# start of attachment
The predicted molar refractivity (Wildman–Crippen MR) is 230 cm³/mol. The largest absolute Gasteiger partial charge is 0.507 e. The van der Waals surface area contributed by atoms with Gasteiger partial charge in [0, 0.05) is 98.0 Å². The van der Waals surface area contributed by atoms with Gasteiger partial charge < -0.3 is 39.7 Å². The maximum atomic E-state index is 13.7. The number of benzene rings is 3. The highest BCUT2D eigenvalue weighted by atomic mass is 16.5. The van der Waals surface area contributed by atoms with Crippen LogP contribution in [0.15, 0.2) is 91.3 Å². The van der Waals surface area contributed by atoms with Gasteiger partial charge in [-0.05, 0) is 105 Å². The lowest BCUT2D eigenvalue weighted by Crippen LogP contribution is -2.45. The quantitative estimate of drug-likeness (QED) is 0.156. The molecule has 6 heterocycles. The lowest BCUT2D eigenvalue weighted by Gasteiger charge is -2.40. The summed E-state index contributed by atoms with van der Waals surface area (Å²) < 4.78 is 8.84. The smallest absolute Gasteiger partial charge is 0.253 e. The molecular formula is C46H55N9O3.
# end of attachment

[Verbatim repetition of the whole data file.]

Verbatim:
The predicted molar refractivity (Wildman–Crippen MR) is 230 cm³/mol. The largest absolute Gasteiger partial charge is 0.507 e. The van der Waals surface area contributed by atoms with Gasteiger partial charge in [0, 0.05) is 98.0 Å². The van der Waals surface area contributed by atoms with Gasteiger partial charge < -0.3 is 39.7 Å². The maximum atomic E-state index is 13.7. The number of benzene rings is 3. The highest BCUT2D eigenvalue weighted by atomic mass is 16.5. The van der Waals surface area contributed by atoms with Crippen LogP contribution in [0.15, 0.2) is 91.3 Å². The van der Waals surface area contributed by atoms with Gasteiger partial charge in [-0.05, 0) is 105 Å². The lowest BCUT2D eigenvalue weighted by Crippen LogP contribution is -2.45. The quantitative estimate of drug-likeness (QED) is 0.156. The molecule has 6 heterocycles. The lowest BCUT2D eigenvalue weighted by Gasteiger charge is -2.40. The summed E-state index contributed by atoms with van der Waals surface area (Å²) < 4.78 is 8.84. The smallest absolute Gasteiger partial charge is 0.253 e. The molecular formula is C46H55N9O3.